When being humble is an advantage

Whether you have an important job interview or just want to be noticed in your current role – how can you make sure you stand out for all the right reasons? Suzy Greaves finds out and tells you how in seven short steps. Step four, the importance of being humble


When being humble is an advantage

When you walk through the door, how do you think you come across? The real truth, says Heidi Grant Halvorson, author of No One Understands You And What To Do About It (Harvard Business Review, £14.99), is that most of us don’t come across the way we intend.

‘We can’t see ourselves objectively. Human beings have a tendency to distort other people’s feedback to fit their own views – which can be a huge problem at work and in your personal life. People may not trust you, may not like you, or may not even notice you as a result of these errors in perception,’ she says.

But also the way we come across is often in direct correlation to how we feel about ourselves. If you’re feeling scared, don’t panic. There are some proven and simple techniques that can help us get into a more empowered mode before we even enter the room – that will not only make us look more confident, but also make us feel more confident. Plus, there are some surprising counterintuitive secrets to making a powerful impression, by doing the opposite of what you think might impress.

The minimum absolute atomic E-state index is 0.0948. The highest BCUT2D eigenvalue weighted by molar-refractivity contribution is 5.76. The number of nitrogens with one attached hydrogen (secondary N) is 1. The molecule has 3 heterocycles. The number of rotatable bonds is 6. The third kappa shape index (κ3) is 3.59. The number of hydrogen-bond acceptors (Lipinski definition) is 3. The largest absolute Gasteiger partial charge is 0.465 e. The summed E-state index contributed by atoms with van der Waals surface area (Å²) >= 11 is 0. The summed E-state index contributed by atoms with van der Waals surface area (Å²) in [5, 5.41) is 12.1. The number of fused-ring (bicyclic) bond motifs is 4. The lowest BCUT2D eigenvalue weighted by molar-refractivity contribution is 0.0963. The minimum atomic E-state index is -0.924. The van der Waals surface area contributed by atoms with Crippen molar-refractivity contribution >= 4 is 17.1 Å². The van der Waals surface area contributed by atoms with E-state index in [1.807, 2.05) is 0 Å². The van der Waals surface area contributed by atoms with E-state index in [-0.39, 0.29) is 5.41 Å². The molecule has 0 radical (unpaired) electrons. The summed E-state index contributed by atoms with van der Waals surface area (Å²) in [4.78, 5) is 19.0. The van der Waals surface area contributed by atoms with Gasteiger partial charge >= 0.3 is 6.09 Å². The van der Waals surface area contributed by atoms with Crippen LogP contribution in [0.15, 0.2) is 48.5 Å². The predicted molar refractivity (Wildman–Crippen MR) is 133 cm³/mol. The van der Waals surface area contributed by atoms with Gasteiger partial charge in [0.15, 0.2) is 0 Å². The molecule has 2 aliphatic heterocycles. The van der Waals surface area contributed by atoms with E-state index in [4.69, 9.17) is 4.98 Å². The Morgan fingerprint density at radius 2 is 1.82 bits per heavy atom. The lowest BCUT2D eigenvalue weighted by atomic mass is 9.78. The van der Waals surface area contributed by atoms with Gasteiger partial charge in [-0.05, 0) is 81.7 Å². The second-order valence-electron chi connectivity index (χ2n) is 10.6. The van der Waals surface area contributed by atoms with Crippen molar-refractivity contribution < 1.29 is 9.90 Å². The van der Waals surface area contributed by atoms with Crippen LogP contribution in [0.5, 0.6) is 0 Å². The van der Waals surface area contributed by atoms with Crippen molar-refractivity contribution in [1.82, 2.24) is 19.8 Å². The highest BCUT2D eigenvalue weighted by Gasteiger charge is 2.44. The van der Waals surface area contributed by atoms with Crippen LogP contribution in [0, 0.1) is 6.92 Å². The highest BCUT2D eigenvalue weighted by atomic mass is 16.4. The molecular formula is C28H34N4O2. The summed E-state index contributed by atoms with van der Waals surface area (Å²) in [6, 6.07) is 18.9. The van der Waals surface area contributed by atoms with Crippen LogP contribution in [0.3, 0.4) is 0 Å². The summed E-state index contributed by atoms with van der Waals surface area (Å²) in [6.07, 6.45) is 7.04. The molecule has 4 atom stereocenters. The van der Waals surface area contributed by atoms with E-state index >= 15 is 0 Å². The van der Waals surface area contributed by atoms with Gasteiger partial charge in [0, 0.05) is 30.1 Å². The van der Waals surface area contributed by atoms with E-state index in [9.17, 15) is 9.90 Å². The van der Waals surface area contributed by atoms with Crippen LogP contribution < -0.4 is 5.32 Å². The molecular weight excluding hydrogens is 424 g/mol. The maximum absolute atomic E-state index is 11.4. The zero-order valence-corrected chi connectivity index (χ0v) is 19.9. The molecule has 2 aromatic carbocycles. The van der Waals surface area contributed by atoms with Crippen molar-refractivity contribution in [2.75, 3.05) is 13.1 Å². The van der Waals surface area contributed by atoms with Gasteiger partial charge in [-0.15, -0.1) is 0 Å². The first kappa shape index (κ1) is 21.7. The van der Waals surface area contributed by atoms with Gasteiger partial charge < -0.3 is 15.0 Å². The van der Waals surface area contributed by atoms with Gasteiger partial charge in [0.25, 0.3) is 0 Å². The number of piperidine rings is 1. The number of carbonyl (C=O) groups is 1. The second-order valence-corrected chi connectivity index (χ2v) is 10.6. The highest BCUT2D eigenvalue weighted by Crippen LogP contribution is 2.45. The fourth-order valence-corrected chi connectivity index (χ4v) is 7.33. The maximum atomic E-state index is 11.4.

Here, we look at the latest psychological research on how you can go about creating the right impression. Step four is all about humility…

Be humble

When meeting someone new, the perceiver will be unconsciously comparing and also trying to establish if you pose a threat, says Halvorson – ‘Is it OK to let my guard down, or do I need to stay on the alert?’

Being humble helps to neutralise the threat of comparison.

Psychologiest Dr Tomas Chamorro-Premuzic argues that if you exhibit some modesty with respect to your skills and abilities, people will add, on average, 20 to 30 per cent to their estimate of your competence. Blow your own trumpet too much and they’ll subtract the same amount.

Photograph: Corbis